Air dry and peel chestnuts, crush into flour, add 1/3 as much glutinous rice flour. Mix with sugar and steam. Delicious.— 食宪鸿秘
Another set of vague instructions from ‘Secrets of the Table’. Let’s start with that gao 糕, a word that usually gets translated as ‘cake’ but can actually mean any cakey thing. That term is as broad in Chinese as it is in English, where you can have a chocolate cake, but you can also have a cake of lime, or mud caked on your shoes.
My first instinct on hearing the the name of this dish was that it would be something chewy and glutinous, like the radish cakes (萝卜糕) you get in dim sum. These are made by cooking the ingredients with glutinous rice flour, creating a goopy mixture that congeals as it cools. So I was expecting a chestnut gao to be sweet version of that, but made with chestnuts. Sounds nice!
Until I noticed–there’s no added water. Instead, these would have been pressed ‘cakes’ made of steamed flour that is compressed into a mold. The only liquid is the amount that sugar can absorb–which we’ll get to.
I peeled the chestnuts, which were in my case already pretty dry and rock hard. No mortar and pestle here. These went right into the blender, though you could also use premilled chestnut flour if you are sufficiently fancy to have some on hand. I added the rice flour as indicated and estimated that I would need about twice as much sugar. So chestnut:sugar:rice flour 3:2:1. Everything went into a flat pan and was steamed for 20 minutes.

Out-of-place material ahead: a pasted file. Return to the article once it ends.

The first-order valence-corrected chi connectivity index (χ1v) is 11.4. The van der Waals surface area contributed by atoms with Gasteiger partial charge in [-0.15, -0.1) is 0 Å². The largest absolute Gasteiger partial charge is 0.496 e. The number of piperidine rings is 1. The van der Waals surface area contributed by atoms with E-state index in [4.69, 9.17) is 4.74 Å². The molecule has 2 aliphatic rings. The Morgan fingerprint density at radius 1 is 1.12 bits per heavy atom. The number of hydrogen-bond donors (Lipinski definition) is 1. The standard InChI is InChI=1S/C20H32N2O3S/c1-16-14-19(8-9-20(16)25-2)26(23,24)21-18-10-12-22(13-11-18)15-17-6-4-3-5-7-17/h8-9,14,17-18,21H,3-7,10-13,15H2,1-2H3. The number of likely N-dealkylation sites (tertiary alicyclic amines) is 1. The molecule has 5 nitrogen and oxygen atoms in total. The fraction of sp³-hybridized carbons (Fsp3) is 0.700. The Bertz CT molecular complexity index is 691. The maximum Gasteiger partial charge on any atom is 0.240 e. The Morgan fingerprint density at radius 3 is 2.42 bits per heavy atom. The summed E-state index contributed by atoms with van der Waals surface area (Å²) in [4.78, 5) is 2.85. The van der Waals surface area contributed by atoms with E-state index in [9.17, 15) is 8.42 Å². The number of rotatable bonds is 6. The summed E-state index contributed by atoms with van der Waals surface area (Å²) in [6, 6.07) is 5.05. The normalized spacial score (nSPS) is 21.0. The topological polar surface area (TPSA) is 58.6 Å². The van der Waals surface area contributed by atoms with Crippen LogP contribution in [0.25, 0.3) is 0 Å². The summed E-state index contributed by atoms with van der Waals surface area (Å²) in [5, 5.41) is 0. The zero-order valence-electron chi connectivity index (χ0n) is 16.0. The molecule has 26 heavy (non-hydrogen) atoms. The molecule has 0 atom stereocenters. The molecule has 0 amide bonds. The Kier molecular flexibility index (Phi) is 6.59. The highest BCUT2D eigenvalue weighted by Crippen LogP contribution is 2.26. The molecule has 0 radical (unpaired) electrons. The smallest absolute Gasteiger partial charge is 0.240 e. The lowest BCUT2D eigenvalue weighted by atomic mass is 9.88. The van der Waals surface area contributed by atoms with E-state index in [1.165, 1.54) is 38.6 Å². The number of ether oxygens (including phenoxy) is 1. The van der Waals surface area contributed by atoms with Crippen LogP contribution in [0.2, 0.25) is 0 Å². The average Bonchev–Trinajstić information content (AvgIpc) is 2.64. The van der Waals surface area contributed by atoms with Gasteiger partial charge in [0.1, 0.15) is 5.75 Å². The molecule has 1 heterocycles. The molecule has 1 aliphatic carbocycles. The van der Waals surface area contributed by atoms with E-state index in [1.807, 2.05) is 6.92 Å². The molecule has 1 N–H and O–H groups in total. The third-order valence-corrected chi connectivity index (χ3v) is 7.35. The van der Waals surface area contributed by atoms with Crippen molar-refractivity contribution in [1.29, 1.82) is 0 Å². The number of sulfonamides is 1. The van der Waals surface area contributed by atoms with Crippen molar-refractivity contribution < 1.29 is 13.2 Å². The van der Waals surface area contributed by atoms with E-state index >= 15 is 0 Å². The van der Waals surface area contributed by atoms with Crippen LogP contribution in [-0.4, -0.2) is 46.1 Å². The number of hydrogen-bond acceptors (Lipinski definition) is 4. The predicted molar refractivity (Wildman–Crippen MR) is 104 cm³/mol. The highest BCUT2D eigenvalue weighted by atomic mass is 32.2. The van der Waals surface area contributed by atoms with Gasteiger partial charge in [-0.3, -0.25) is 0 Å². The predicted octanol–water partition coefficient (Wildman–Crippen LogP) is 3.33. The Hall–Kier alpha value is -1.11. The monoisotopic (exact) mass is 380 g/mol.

Luckily I have a press on hand, but you could also just press the mix very hard into any lightly oiled pan. I discovered that my mix wasn’t holding together, so added more sugar and resteamed. That did the trick.
These are fairly easy to make once you get the proportions right. I had been a bit careless with the grinding. It would have been better to make sure that the chestnuts were a completely fine powder. Despite being half sugar, they did have a strong chestnut taste. Like a few of the previous recipes, I was expecting to recommend adding my own flourishes but ended up liking them exactly as they are.